“Creative destruction” is no longer an abstraction discussed as a topic of case studies in business seminars; it is hitting every one of us. It might be interest rates, trade deficits, national debts or some pesky virus, but those variables on the economic landscape hover like poisonous insects (or murder hornets) reminding us all, individuals and businesses, of our own mortality.
“The only certainty is change” has come true with a vengeance.
Those businesses – and individuals – able to flex with the demands of the marketplace may do well – others may end up making their own version of “lemonade” with the “lemons” the market gives them.
You’d think there’d be some sort of guardrails against these improbable events, but if you look at the history of large bankruptcies, instead of getting smaller and less frequent, these catastrophic economic downturns get larger, deeper and even more intractable. You can see a summary of the twenty largest bankruptcies in US history here: https://www.visualcapitalist.com/the-20-biggest-bankruptcies-in-u-s-history/. Note how many were in the past fifteen years.
To use one more cliché/ proverb, whether you are in a relationship, politics or business, the one universal guiding principle is, you’ve got to be in it to win it; a second is, virtually nothing is as wonderful or as terrible as we think it might be.
Whatever difficulties we may face, the reality is that we can make it through, and have many times. The trick to survival, if not prosperity, is to stick to it.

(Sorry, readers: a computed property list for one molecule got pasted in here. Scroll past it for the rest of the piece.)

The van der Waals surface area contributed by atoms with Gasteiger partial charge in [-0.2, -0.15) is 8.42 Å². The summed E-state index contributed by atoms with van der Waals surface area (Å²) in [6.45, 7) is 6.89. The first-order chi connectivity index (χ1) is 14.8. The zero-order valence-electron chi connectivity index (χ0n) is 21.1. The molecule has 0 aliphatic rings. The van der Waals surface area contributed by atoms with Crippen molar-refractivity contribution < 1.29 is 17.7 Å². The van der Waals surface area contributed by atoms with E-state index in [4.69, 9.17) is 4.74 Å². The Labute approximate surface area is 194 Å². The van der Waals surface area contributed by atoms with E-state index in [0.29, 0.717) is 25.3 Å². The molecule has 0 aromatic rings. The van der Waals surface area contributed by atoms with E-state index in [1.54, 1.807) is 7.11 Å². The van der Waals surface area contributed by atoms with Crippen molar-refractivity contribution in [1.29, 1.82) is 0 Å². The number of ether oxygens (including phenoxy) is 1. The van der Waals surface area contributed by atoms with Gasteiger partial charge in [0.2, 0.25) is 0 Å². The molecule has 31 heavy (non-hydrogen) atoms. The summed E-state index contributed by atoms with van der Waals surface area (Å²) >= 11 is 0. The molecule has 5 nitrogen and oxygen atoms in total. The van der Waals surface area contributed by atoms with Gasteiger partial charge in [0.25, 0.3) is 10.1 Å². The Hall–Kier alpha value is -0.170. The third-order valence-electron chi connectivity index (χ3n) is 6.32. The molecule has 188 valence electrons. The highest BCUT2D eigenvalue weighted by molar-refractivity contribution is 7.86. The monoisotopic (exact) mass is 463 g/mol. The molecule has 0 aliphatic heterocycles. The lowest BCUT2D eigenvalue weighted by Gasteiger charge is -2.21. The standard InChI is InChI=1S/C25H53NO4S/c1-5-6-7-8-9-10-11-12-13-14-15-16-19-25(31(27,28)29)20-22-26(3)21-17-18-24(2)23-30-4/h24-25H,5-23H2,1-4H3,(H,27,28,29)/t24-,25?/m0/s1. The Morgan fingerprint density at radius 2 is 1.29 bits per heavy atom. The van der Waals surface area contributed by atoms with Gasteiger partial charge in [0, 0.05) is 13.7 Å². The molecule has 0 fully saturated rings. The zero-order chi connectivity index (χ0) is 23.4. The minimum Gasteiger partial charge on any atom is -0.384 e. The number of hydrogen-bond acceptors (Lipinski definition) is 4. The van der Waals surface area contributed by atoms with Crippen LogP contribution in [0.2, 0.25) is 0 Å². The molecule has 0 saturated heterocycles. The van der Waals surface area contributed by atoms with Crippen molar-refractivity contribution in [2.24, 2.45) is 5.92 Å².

There was a study of a variety of long term stock market investment strategies. They found that the most profitable, and least stressful, was not frantically trying to buy at the lows and sell at the highs – and avoid getting caught in the crossfire of over-extension and unexpected declines, but a slow and steady regular investment discipline, whether the market rises or falls (called dollar cost averaging) and just staying in the market.
Whatever happens, the market and the economy will recover.
It’s just a matter of who is around to pick up the pieces after a crisis hits.
Wealth grows slowly but steadily – and then suddenly.
For example, did you know that Warren Buffett made more than 99% of his money after the age of 52? Check out this article for the details: https://medium.com/the-10x-entrepreneur/warren-buffett-has-made-99-7-of-his-money-after-the-age-of-52-71e2ce04c347.
Buffet used the single most powerful element, one we all have, and with patience, it paid off.
With enough time, and the determination to make it through any season, an investor, a business, even a city or a national economy, can make it through almost any difficulty or crisis.
You might think of the massive shifts of the economy as global financial mood-swings.
Sooner or later, at some level, maybe higher, maybe lower, we will re-establish an equilibrium.
We might have to hold on by our fingernails, but we need to never let go.
It’s the momentum that keeps us going. Once off the investment train, it’s difficult to get back on.